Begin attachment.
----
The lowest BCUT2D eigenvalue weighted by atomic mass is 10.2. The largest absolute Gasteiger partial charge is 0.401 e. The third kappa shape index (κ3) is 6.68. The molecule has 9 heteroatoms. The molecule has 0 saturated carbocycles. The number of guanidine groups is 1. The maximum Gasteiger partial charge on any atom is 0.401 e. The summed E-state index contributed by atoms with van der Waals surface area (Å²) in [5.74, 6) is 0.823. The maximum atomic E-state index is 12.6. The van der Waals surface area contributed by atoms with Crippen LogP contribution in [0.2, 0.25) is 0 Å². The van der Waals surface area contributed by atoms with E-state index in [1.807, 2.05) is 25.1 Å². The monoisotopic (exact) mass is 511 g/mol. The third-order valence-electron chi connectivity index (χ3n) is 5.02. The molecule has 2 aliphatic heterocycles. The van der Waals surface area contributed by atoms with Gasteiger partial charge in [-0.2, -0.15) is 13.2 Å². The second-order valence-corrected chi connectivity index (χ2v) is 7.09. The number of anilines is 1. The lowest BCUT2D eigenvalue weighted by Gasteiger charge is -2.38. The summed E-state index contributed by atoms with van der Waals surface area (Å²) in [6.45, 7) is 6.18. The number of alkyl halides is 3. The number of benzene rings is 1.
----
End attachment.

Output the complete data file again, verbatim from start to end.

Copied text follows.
The lowest BCUT2D eigenvalue weighted by atomic mass is 10.2. The largest absolute Gasteiger partial charge is 0.401 e. The third kappa shape index (κ3) is 6.68. The molecule has 9 heteroatoms. The molecule has 0 saturated carbocycles. The number of guanidine groups is 1. The maximum Gasteiger partial charge on any atom is 0.401 e. The summed E-state index contributed by atoms with van der Waals surface area (Å²) in [5.74, 6) is 0.823. The maximum atomic E-state index is 12.6. The van der Waals surface area contributed by atoms with Crippen LogP contribution in [0.2, 0.25) is 0 Å². The van der Waals surface area contributed by atoms with E-state index in [1.807, 2.05) is 25.1 Å². The monoisotopic (exact) mass is 511 g/mol. The third-order valence-electron chi connectivity index (χ3n) is 5.02. The molecule has 2 aliphatic heterocycles. The van der Waals surface area contributed by atoms with Gasteiger partial charge in [-0.2, -0.15) is 13.2 Å². The second-order valence-corrected chi connectivity index (χ2v) is 7.09. The number of anilines is 1. The lowest BCUT2D eigenvalue weighted by Gasteiger charge is -2.38. The summed E-state index contributed by atoms with van der Waals surface area (Å²) in [6.45, 7) is 6.18. The number of alkyl halides is 3. The number of benzene rings is 1.